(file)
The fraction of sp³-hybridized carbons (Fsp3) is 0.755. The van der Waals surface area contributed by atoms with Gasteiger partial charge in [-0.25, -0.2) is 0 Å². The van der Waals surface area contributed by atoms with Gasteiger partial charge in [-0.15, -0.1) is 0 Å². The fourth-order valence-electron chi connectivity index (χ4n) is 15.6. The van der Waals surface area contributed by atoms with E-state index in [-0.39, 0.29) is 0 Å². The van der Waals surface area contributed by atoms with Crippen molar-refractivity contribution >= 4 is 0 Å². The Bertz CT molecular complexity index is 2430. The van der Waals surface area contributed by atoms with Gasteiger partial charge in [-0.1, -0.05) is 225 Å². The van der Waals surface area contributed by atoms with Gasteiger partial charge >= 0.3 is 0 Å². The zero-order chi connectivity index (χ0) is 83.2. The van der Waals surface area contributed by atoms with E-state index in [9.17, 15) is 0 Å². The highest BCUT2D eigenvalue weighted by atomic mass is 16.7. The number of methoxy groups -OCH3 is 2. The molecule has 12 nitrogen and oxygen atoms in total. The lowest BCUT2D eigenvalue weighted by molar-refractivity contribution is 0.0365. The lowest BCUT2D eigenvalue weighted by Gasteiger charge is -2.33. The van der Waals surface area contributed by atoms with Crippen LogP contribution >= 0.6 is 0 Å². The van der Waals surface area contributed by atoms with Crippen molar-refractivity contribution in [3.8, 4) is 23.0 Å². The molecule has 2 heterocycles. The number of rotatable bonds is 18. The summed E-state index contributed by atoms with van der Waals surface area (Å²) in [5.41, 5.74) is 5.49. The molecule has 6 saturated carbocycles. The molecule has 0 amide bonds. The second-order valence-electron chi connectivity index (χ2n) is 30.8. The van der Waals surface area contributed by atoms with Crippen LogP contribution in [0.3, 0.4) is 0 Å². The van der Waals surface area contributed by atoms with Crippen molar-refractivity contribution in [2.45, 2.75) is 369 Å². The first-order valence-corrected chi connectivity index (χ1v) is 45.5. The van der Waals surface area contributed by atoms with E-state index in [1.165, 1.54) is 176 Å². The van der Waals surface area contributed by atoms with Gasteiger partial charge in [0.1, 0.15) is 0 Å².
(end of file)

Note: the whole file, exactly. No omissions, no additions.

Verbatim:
The fraction of sp³-hybridized carbons (Fsp3) is 0.755. The van der Waals surface area contributed by atoms with Gasteiger partial charge in [-0.25, -0.2) is 0 Å². The van der Waals surface area contributed by atoms with Gasteiger partial charge in [-0.15, -0.1) is 0 Å². The fourth-order valence-electron chi connectivity index (χ4n) is 15.6. The van der Waals surface area contributed by atoms with E-state index in [-0.39, 0.29) is 0 Å². The van der Waals surface area contributed by atoms with Crippen molar-refractivity contribution >= 4 is 0 Å². The Bertz CT molecular complexity index is 2430. The van der Waals surface area contributed by atoms with Gasteiger partial charge in [-0.1, -0.05) is 225 Å². The van der Waals surface area contributed by atoms with Gasteiger partial charge >= 0.3 is 0 Å². The zero-order chi connectivity index (χ0) is 83.2. The van der Waals surface area contributed by atoms with E-state index in [9.17, 15) is 0 Å². The highest BCUT2D eigenvalue weighted by atomic mass is 16.7. The number of methoxy groups -OCH3 is 2. The molecule has 12 nitrogen and oxygen atoms in total. The lowest BCUT2D eigenvalue weighted by molar-refractivity contribution is 0.0365. The lowest BCUT2D eigenvalue weighted by Gasteiger charge is -2.33. The van der Waals surface area contributed by atoms with Crippen LogP contribution >= 0.6 is 0 Å². The van der Waals surface area contributed by atoms with Crippen molar-refractivity contribution in [3.8, 4) is 23.0 Å². The molecule has 2 heterocycles. The number of rotatable bonds is 18. The summed E-state index contributed by atoms with van der Waals surface area (Å²) in [5.41, 5.74) is 5.49. The molecule has 6 saturated carbocycles. The molecule has 0 amide bonds. The second-order valence-electron chi connectivity index (χ2n) is 30.8. The van der Waals surface area contributed by atoms with Crippen LogP contribution in [0.3, 0.4) is 0 Å². The van der Waals surface area contributed by atoms with Crippen molar-refractivity contribution in [2.45, 2.75) is 369 Å². The first-order valence-corrected chi connectivity index (χ1v) is 45.5. The van der Waals surface area contributed by atoms with E-state index in [1.165, 1.54) is 176 Å². The van der Waals surface area contributed by atoms with Gasteiger partial charge in [0.1, 0.15) is 0 Å².